It's the 30th anniversary of E.T.: The Extra-Terrestrial, the groundbreaking "boy and his alien" movie. And a brand new book illuminates everything about the making of the film. We pored over E.T.: The Extra-Terrestrial: from Concept to Classic, and while we were admiring the gorgeous art and behind-the-scenes photos, we were also learning a ton of weird secrets about the making of E.T.
Here are 11 things you probably didn't know about E.T.:
1) Screenwriter Melissa Mathison didn't want to do it.
Steven Spielberg had to keep nagging the Black Stallion screenwriter to do it. And then he enlisted the aid of Harrison Ford, whom she later married, to get her to write the script for him. And then he got producer Kathy Kennedy on her case as well, and Kennedy and Ford finally won her over to write a first draft.
2) Mathison asked Harrison Ford's sons what powers E.T. should have
She asked Ford's kids, Willard and Benjamin, what powers they'd like an alien to have, along with some other kids. They mentioned obvious things like telepathy and telekinetic powers, but then the kids also mentioned the ability to heal, which surprised Mathison. "They weren't talking about saving someone's life by healing. They were talking about taking the 'owies' away," said Mathison.
3) E.T. is neither male nor female.
In fact, E.T. is a plant, not an animal, and has no gender whatsoever, according to Mathison's first draft.
4) E.T. has glass eyes.
The people making the E.T. dummy were doing eyes that looked too "painted" for Spielberg, and didn't have enough depth — so he asked around to find someone who does glass eyes, because glass eyes look real except that they don't move. E.T. ended up with two oversized glass eyes, which were spaced so far apart that actors could only look at one eye at a time during their scenes with the alien.
5) E.T.'s legs were a boy who has no legs in real life.
At least in some scenes. Different people were in the E.T. suit during different scenes where E.T. is walking around, but in some of the key scenes, E.T. was a boy named Matthew who didn't have any legs but could walk on his hands. Matthew was E.T. during the scenes where he gets drunk, for example. Also, E.T.'s hands were a professional mime wearing alien gloves, in some key sequences.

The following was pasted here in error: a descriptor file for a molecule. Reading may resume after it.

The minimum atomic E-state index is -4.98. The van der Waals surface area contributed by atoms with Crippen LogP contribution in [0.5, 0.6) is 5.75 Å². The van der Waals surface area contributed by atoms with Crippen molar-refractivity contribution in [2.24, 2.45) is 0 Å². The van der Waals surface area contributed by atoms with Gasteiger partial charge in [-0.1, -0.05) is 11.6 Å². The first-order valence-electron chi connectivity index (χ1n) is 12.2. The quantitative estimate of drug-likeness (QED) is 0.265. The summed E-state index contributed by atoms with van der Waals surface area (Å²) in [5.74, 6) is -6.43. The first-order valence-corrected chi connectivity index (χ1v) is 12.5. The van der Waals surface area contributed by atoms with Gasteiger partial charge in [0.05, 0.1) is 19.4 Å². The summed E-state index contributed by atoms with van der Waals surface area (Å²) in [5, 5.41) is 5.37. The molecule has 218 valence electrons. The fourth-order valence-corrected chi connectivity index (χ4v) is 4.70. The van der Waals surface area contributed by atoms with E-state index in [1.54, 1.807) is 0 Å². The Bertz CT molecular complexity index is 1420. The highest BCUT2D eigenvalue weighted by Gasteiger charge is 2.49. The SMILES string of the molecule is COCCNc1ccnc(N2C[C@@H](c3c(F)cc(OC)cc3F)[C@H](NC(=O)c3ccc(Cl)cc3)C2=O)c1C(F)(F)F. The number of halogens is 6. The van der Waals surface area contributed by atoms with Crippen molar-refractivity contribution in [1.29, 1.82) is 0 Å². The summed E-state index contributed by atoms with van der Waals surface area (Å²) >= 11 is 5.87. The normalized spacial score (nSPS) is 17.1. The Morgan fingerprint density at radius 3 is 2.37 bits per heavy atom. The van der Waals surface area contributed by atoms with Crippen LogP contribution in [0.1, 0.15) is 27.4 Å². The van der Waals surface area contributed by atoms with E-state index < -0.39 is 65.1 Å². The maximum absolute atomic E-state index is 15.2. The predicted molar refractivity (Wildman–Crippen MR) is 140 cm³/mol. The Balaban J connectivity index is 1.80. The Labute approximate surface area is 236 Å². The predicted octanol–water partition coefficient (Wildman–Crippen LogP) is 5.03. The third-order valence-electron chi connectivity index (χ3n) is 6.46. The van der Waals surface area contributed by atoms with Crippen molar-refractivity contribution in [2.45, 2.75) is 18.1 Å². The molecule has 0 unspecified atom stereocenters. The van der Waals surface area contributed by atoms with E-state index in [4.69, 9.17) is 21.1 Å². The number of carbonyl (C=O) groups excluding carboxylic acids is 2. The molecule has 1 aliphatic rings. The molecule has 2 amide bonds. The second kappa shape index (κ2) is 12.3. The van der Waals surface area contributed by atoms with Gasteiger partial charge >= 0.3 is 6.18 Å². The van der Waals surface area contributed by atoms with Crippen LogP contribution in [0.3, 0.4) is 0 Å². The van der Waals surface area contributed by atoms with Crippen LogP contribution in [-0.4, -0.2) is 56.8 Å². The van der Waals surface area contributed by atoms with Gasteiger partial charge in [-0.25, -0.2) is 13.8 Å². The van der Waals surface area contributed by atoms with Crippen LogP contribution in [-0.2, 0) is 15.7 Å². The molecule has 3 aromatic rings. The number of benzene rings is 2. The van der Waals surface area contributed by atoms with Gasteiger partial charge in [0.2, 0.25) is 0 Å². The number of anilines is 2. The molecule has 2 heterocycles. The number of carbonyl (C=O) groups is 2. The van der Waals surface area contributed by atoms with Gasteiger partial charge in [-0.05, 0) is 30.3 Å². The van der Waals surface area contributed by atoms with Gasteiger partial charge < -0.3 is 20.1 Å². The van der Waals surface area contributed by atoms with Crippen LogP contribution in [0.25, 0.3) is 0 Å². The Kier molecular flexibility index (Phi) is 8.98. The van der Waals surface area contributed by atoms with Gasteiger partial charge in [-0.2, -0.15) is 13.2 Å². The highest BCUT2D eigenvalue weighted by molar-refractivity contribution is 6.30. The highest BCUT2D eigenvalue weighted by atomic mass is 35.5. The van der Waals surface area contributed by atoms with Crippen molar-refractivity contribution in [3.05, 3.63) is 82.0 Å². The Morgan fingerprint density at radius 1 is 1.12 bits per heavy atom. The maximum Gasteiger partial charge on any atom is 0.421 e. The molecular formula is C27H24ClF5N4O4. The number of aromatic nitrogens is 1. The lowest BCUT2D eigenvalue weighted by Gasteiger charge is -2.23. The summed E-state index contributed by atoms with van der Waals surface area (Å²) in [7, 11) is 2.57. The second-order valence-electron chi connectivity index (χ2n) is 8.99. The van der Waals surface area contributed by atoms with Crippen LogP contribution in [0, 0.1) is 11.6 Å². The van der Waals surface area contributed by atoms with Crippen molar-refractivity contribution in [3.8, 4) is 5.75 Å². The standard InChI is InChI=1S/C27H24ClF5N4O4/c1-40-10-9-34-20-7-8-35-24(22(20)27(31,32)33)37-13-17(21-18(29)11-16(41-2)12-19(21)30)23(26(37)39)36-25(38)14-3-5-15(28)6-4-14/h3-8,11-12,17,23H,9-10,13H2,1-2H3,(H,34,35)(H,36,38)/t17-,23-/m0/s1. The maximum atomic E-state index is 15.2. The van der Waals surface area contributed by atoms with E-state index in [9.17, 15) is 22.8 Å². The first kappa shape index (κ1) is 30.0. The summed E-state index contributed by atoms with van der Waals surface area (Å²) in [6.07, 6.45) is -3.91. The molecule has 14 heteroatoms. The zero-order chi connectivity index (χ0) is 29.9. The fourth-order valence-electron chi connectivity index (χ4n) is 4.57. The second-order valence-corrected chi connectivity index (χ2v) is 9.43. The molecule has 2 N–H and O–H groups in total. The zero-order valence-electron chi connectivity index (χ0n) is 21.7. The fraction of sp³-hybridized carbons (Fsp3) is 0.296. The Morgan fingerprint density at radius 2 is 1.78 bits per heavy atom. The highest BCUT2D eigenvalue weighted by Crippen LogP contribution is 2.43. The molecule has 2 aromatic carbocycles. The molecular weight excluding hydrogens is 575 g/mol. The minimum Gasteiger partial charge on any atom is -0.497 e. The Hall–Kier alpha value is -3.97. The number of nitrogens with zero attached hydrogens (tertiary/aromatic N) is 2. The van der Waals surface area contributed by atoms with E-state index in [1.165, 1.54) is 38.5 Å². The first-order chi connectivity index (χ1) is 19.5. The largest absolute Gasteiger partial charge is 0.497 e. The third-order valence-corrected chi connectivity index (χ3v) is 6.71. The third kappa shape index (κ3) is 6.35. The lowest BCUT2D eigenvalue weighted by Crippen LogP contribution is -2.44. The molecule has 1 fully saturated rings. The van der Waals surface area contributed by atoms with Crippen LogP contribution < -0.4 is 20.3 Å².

6) E.T. was Spielberg's response to the "stalled space program."
That's what Spielberg said in 1981, adding: "If the government won't fund the space program, to allow people's imagination to soar, then all I can do is make movies that bring space down to earth and make it more accessible to the imagination."'
7) An early draft of the script had E.T. healing J.R., who'd just been shot on Dallas.
That idea got scrapped pretty quickly, though.
8) Henry Thomas had a hard time saying "penis breath."
Because he was brought up to believe that kids didn't say things like that. He decided in the end, though, that this was two anatomical terms together, so his grandmother would probably be okay with it.
9) Harrison Ford plays the principal of Elliott's school
but his scenes all got cut in the end. You wouldn't have been able to see much of him, anyway, just the back of his head and his tweed suit as he taps a pencil — because Spielberg tried not to show the faces of adults in the film, other than Elliott's mom. He mostly shot adults from the waist down. While the principal lectures Elliott, the boy starts rising off the ground because E.T. is doing some levitating at home.
10) E.T.'s spaceship was originally going to be a flat flying saucer-shaped thing
But designer Ralph McQuarrie came up with a diving bell-shaped item instead.
11) The studio tested out multiple possible titles for the film.
Including Upon a Star, E.T. and Me, and The Landing. And the studio found that audiences did not think of E.T. as an abbreviation for "extra terrestrial," leading to the initials being combined with the explanation for the final title.
E.T.: The Extra-Terrestrial: from Concept to Classic is an absolutely indispensible book for anybody who's interested in the origins of one of science fiction's all-time great alien characters. Plus anybody who's interested in learning more about the unconventional methods that Spielberg used to get such real-seeming performances out of his child actors, and how Spielberg managed to create an alien who felt like a real person, should definitely pore over the tons of insights in this book.
It includes the complete screenplay by Melissa Mathison, including some scenes that didn't wind up in the final cut of the film and tons of annotations. And it's chock full of quotes from Spielberg, Mathison and the stars of the film. This book will make you appreciate Spielberg's most wonder-filled movie in a brand new light, and make your giant orange heart glow with appreciation.